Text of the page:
Scully's work, which juxtaposes horizontal and vertical lines, often painted in multi-part formats, found a ready audience here. But his big break came in 1986, when the Denver Art Museum became the first public collection in the country to acquire a Scully painting: "Darkness, a Dream," an oil on canvas done in 1985.

Although it's not officially part of the Denver Art Museum's current exhibit Sean Scully: Works on Paper, 1975-1995, "Darkness, a Dream," has a prominent place on a wall facing the elevator lobby and so is the first Scully that viewers see, even before they enter the Stanton rooms where the sumptuous Scully show has been installed. "Darkness, a Dream" is signature Scully. The mammoth painting is a triptych, with each of the three panels a different size and a different depth. The left panel, the largest, has been painted with vertical stripes in black on a luminous golden brown. The remaining two panels are set one above the other and painted with washed-out tones of gray on tan; the stripes are set vertically on the bottom, horizontally on the top. This gives the painting an architectural quality, with the verticals evocative of columns, the horizontals suggestive of a cornice.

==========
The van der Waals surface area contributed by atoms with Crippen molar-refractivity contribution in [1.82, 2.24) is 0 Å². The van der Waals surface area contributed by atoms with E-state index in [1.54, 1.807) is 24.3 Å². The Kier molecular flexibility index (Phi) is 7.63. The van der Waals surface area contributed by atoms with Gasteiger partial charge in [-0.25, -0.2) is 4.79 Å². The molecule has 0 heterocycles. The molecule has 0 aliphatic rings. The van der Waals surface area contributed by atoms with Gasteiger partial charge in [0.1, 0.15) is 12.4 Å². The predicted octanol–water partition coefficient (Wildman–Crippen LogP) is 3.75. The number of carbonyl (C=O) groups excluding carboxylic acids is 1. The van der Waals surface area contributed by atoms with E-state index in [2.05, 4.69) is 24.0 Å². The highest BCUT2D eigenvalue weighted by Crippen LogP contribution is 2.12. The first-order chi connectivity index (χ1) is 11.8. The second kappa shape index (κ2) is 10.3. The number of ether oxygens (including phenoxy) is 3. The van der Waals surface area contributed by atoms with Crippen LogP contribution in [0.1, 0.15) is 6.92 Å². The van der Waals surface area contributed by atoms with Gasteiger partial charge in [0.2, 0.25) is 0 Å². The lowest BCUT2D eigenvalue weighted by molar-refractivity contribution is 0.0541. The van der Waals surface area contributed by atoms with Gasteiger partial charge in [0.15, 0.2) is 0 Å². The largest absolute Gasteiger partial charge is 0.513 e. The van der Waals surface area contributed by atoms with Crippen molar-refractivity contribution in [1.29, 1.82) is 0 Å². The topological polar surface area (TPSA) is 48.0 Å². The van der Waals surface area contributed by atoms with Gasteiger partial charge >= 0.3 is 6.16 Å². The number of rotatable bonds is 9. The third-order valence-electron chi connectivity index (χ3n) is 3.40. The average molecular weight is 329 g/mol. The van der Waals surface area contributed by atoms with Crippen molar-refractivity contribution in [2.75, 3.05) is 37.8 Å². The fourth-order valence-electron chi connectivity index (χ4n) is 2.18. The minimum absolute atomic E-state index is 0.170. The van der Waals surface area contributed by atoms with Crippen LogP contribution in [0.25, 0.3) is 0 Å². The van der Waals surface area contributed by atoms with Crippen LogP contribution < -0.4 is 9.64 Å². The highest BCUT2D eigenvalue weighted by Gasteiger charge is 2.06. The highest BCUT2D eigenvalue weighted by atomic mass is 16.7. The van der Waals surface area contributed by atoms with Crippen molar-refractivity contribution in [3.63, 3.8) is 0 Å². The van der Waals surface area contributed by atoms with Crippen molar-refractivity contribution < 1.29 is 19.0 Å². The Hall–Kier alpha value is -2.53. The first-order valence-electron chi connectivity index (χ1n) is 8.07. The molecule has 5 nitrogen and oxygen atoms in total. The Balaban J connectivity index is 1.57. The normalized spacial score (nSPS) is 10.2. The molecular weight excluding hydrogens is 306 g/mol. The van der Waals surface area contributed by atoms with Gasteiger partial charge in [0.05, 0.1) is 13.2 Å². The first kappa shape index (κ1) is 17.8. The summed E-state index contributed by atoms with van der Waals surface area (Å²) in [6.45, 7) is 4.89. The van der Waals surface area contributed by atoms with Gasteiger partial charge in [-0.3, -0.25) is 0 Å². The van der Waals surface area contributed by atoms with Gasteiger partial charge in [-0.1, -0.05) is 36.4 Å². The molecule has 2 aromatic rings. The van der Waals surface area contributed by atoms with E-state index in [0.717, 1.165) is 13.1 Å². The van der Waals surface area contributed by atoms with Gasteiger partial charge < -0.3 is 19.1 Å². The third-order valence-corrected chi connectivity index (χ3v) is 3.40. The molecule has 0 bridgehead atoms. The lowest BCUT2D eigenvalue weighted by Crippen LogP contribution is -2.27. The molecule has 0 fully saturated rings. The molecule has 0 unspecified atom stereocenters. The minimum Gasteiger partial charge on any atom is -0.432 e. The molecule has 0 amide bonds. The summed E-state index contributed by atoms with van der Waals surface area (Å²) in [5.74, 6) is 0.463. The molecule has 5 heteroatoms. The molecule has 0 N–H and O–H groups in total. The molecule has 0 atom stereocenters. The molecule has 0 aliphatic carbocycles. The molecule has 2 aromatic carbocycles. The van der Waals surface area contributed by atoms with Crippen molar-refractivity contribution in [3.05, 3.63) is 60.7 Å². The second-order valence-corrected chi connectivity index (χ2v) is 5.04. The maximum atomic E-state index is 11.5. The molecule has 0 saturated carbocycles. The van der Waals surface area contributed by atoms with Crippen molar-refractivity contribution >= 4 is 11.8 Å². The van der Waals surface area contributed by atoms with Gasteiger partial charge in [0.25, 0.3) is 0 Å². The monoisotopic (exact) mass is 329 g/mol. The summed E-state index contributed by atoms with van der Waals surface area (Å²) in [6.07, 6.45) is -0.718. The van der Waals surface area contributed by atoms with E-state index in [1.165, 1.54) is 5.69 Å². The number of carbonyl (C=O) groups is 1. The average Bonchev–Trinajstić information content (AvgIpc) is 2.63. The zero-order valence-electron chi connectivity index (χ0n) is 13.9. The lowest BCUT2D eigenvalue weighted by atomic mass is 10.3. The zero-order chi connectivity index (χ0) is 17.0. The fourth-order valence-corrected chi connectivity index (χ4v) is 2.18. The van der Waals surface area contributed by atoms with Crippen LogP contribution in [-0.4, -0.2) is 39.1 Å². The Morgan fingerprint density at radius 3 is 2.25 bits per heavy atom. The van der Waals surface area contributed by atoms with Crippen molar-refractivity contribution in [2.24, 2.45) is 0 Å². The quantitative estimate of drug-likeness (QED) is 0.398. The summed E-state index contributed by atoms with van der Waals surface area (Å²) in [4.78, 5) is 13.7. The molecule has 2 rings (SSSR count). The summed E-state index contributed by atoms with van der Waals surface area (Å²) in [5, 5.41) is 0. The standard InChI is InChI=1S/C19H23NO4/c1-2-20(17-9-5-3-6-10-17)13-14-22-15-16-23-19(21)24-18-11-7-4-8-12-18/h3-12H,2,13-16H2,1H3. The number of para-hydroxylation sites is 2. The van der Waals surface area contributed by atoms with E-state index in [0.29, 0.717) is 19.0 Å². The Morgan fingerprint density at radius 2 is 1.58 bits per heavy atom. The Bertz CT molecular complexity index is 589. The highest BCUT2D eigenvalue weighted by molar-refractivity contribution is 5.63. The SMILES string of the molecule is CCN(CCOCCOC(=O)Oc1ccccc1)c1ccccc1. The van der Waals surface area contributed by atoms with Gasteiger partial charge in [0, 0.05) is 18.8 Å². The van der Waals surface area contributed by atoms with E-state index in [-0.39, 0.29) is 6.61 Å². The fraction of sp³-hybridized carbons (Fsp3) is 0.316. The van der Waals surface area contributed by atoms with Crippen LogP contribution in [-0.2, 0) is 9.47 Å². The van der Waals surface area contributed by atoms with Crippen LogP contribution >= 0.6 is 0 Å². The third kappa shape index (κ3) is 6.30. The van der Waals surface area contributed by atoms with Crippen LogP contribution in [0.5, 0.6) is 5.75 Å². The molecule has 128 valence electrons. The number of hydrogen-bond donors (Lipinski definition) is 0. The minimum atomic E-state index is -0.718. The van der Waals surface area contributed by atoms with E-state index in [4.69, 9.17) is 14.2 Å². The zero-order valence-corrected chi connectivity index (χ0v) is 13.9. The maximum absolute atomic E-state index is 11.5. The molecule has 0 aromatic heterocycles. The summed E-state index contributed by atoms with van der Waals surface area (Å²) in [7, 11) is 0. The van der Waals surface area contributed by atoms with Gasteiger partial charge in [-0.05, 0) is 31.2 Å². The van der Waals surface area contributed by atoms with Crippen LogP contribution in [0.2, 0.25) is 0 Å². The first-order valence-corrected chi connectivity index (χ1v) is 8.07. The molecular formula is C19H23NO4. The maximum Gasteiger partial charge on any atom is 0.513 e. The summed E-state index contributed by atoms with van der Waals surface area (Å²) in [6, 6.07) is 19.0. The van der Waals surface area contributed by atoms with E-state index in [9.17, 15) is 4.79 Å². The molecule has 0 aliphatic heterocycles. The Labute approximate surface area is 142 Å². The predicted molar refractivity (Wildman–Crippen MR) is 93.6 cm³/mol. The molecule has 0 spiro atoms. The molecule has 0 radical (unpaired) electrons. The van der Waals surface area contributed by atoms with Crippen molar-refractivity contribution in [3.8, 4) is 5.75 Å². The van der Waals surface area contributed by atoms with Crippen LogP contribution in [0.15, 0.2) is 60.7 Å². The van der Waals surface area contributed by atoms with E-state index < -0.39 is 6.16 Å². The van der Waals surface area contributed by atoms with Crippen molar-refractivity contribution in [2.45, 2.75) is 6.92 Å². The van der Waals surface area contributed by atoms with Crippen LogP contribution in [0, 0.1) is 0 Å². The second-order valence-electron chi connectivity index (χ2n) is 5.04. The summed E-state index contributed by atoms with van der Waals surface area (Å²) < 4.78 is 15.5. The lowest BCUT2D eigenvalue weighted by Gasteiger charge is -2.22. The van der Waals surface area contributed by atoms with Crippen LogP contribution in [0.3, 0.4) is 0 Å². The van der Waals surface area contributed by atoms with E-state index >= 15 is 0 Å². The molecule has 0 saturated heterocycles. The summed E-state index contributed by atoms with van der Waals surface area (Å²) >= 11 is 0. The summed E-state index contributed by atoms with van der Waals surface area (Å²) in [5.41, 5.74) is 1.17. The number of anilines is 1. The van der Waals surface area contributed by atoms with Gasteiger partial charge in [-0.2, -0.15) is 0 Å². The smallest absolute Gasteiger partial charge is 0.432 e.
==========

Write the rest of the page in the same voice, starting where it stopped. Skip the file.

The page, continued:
Scully was plowing new ground with "Darkness, a Dream," creating a distinctly different composition from earlier minimalist pieces on which it is based. Taking the minimalist device of the stripe, among the simplest of visual concepts, Scully adds gesture through his wavering free-hand paint application; he also infuses his surfaces with painterly flourishes. In purely minimalist paintings, margins between the colors are hard-edged and the paint is homogeneously hued.